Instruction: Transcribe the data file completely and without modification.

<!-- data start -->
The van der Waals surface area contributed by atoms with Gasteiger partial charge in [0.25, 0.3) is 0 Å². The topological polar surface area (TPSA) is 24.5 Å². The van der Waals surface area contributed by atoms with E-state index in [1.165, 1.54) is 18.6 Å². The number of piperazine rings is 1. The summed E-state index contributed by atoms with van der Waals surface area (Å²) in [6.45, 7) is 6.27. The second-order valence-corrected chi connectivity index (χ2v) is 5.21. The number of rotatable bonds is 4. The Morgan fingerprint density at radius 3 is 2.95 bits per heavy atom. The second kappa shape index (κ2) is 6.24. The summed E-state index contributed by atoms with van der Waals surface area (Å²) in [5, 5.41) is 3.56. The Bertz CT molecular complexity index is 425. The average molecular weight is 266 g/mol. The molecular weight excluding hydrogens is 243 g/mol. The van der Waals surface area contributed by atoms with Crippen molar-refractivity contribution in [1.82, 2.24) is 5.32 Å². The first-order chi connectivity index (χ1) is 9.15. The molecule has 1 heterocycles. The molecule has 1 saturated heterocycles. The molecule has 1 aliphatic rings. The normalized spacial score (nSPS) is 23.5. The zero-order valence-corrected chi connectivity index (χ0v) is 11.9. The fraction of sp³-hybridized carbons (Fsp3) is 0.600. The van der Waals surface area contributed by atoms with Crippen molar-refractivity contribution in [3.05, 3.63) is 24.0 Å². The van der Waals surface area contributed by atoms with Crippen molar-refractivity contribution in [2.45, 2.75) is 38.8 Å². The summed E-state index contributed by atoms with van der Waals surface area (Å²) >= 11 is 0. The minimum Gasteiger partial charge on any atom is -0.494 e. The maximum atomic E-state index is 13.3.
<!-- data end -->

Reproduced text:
The van der Waals surface area contributed by atoms with Gasteiger partial charge in [0.25, 0.3) is 0 Å². The topological polar surface area (TPSA) is 24.5 Å². The van der Waals surface area contributed by atoms with E-state index in [1.165, 1.54) is 18.6 Å². The number of piperazine rings is 1. The summed E-state index contributed by atoms with van der Waals surface area (Å²) in [6.45, 7) is 6.27. The second-order valence-corrected chi connectivity index (χ2v) is 5.21. The number of rotatable bonds is 4. The Morgan fingerprint density at radius 3 is 2.95 bits per heavy atom. The second kappa shape index (κ2) is 6.24. The summed E-state index contributed by atoms with van der Waals surface area (Å²) in [5, 5.41) is 3.56. The Bertz CT molecular complexity index is 425. The average molecular weight is 266 g/mol. The molecular weight excluding hydrogens is 243 g/mol. The van der Waals surface area contributed by atoms with Crippen molar-refractivity contribution in [1.82, 2.24) is 5.32 Å². The first-order chi connectivity index (χ1) is 9.15. The molecule has 1 heterocycles. The molecule has 1 saturated heterocycles. The molecule has 1 aliphatic rings. The normalized spacial score (nSPS) is 23.5. The zero-order valence-corrected chi connectivity index (χ0v) is 11.9. The fraction of sp³-hybridized carbons (Fsp3) is 0.600. The van der Waals surface area contributed by atoms with Crippen molar-refractivity contribution in [3.05, 3.63) is 24.0 Å². The van der Waals surface area contributed by atoms with Crippen molar-refractivity contribution in [2.45, 2.75) is 38.8 Å². The summed E-state index contributed by atoms with van der Waals surface area (Å²) >= 11 is 0. The minimum Gasteiger partial charge on any atom is -0.494 e. The maximum atomic E-state index is 13.3.